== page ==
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AGE: College, Adult, A.P. Time: Approx. 52 Min. Ea. DVDs: 2
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The Summer Palace, located approximately six miles from Beijing, covers over 700 acres. Within this vast area, a wide variety of palaces, gardens, pagodas, temples and other remarkable buildings can be found, representing a miniature model of the Middle Empire, a genuine living museum of Chinese art. But it is also the archetype of the philosophy and practice of Chinese land art, which played a key role in the development of this culture throughout the Far East. Assured of unrestricted access, the images captured in these documentaries enable the viewer to experience the daily life of the imperial court of China, a private and secret world as it has existed in so many dynasties, and thereby better understand the spirit of this civilization, the essence of this culture and what the Chinese traditional lifestyle represents.

Part I: Emperor Qianlong And The Splendors of the Middle Kingdom
Qianlong, one of the most educated emperors of the Qing Dynasty, built the gardens and palaces with the dual purpose of creating a system of water supply for the capital of the Empire, and to create a space for contemplation, meditation and reflection as opposed to the Forbidden City, site of the exercise of power. Connected by a canal a few miles long, the two imperial centers represented both sides of the Empire: power and strength, beauty and culture. It is also in the Summer Palace that was born the policy of opening to the World. This emperor favored the development of trade with the Western World. This would also lead, unfortunately, to the confrontation with colonial armies in search of new lands, leading to the sack and pillage of the palace by a Franco-British army in 1860.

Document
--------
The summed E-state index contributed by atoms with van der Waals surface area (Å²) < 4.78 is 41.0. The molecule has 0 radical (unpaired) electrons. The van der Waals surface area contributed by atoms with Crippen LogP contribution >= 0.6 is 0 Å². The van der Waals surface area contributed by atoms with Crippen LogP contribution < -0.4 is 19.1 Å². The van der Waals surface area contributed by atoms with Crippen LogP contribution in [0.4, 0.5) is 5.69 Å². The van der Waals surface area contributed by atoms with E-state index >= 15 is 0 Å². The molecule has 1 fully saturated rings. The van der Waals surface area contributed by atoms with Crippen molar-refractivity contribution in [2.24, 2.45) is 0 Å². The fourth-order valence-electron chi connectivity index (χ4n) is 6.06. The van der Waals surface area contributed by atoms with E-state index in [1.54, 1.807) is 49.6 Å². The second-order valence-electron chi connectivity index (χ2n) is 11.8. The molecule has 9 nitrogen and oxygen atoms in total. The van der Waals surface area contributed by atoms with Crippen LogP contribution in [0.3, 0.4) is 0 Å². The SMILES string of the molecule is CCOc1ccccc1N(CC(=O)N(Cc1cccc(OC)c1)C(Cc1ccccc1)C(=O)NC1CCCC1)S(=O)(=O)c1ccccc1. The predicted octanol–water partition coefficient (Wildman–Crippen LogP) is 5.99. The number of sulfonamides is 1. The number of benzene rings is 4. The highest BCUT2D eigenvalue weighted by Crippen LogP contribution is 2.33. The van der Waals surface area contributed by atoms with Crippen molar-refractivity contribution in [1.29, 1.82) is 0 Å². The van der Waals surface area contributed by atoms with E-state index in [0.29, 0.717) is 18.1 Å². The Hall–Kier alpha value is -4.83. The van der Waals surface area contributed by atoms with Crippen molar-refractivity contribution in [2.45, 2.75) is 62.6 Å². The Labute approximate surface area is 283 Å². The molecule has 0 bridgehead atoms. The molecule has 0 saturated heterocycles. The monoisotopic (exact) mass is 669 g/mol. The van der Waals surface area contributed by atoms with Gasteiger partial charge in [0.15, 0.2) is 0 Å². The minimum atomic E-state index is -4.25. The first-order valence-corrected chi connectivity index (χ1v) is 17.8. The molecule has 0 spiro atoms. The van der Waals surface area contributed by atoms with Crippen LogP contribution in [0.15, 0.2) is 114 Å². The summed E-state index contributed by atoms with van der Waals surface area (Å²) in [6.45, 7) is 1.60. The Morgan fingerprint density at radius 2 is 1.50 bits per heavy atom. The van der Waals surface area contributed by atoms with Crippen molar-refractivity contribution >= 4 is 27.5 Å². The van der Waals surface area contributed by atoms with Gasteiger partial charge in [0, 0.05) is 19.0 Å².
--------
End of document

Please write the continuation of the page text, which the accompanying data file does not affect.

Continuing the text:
Part II: Empress Cixi And The Decline Of The Qing Dynasty
The legendary figure of Empress Cixi bore witness to the decline of the Qing dynasty and with it, China as an Empire. For her, the Summer Palace symbolized the splendor of the Empire, much more than the Forbidden City. She had to rebuild it twice after the looting of foreign alliances. But her political vision and influence remained insufficient to carry the Empire into modern times. By the early 20th century, the Summer Palace became the preferred place for China’s diplomatic activities. But it is also here where the opposition was born that eventually destroyed the reforms considered during the famous "Hundred Days' Reform". With the revolutions that shook the Empire throughout the last hundred years, the palace no longer has a political role to play. But today, it is finally recognized as an essential part of China’s history, equal to that of the Great Wall and the Forbidden City. 

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Closed Captioned
Duplication, Digital and ITV rights available